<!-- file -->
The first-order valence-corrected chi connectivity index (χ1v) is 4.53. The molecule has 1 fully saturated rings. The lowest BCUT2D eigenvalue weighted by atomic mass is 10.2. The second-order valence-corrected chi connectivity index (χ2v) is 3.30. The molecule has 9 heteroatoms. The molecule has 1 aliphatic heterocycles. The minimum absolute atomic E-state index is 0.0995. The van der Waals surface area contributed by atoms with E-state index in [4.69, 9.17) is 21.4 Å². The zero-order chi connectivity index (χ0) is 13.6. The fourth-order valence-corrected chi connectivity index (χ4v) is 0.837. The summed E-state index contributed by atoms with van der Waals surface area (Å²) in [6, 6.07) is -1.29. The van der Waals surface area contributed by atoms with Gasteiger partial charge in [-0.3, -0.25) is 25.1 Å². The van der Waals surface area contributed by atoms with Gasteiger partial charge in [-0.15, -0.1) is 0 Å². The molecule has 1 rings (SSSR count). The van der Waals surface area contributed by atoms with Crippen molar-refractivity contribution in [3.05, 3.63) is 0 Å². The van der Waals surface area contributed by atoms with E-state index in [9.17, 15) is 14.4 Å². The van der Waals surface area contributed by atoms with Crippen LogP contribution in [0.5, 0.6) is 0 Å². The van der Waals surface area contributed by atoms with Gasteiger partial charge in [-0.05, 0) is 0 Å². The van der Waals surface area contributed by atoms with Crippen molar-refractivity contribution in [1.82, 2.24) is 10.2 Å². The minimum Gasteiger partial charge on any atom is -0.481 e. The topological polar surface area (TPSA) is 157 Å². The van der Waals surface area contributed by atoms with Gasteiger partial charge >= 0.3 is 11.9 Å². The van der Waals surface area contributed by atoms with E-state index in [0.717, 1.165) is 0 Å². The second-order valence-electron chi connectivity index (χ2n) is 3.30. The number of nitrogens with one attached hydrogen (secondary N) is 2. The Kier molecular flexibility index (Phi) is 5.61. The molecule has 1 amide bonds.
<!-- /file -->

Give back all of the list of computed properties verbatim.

The first-order valence-corrected chi connectivity index (χ1v) is 4.53. The molecule has 1 fully saturated rings. The lowest BCUT2D eigenvalue weighted by atomic mass is 10.2. The second-order valence-corrected chi connectivity index (χ2v) is 3.30. The molecule has 9 heteroatoms. The molecule has 1 aliphatic heterocycles. The minimum absolute atomic E-state index is 0.0995. The van der Waals surface area contributed by atoms with E-state index in [4.69, 9.17) is 21.4 Å². The zero-order chi connectivity index (χ0) is 13.6. The fourth-order valence-corrected chi connectivity index (χ4v) is 0.837. The summed E-state index contributed by atoms with van der Waals surface area (Å²) in [6, 6.07) is -1.29. The van der Waals surface area contributed by atoms with Gasteiger partial charge in [-0.3, -0.25) is 25.1 Å². The van der Waals surface area contributed by atoms with Gasteiger partial charge in [-0.15, -0.1) is 0 Å². The molecule has 1 rings (SSSR count). The van der Waals surface area contributed by atoms with Crippen molar-refractivity contribution in [3.05, 3.63) is 0 Å². The van der Waals surface area contributed by atoms with E-state index in [9.17, 15) is 14.4 Å². The van der Waals surface area contributed by atoms with Crippen LogP contribution in [0.5, 0.6) is 0 Å². The van der Waals surface area contributed by atoms with Gasteiger partial charge in [-0.05, 0) is 0 Å². The van der Waals surface area contributed by atoms with Crippen molar-refractivity contribution in [1.82, 2.24) is 10.2 Å². The minimum Gasteiger partial charge on any atom is -0.481 e. The topological polar surface area (TPSA) is 157 Å². The van der Waals surface area contributed by atoms with Gasteiger partial charge >= 0.3 is 11.9 Å². The van der Waals surface area contributed by atoms with E-state index in [0.717, 1.165) is 0 Å². The second-order valence-electron chi connectivity index (χ2n) is 3.30. The number of nitrogens with one attached hydrogen (secondary N) is 2. The Kier molecular flexibility index (Phi) is 5.61. The molecule has 1 amide bonds.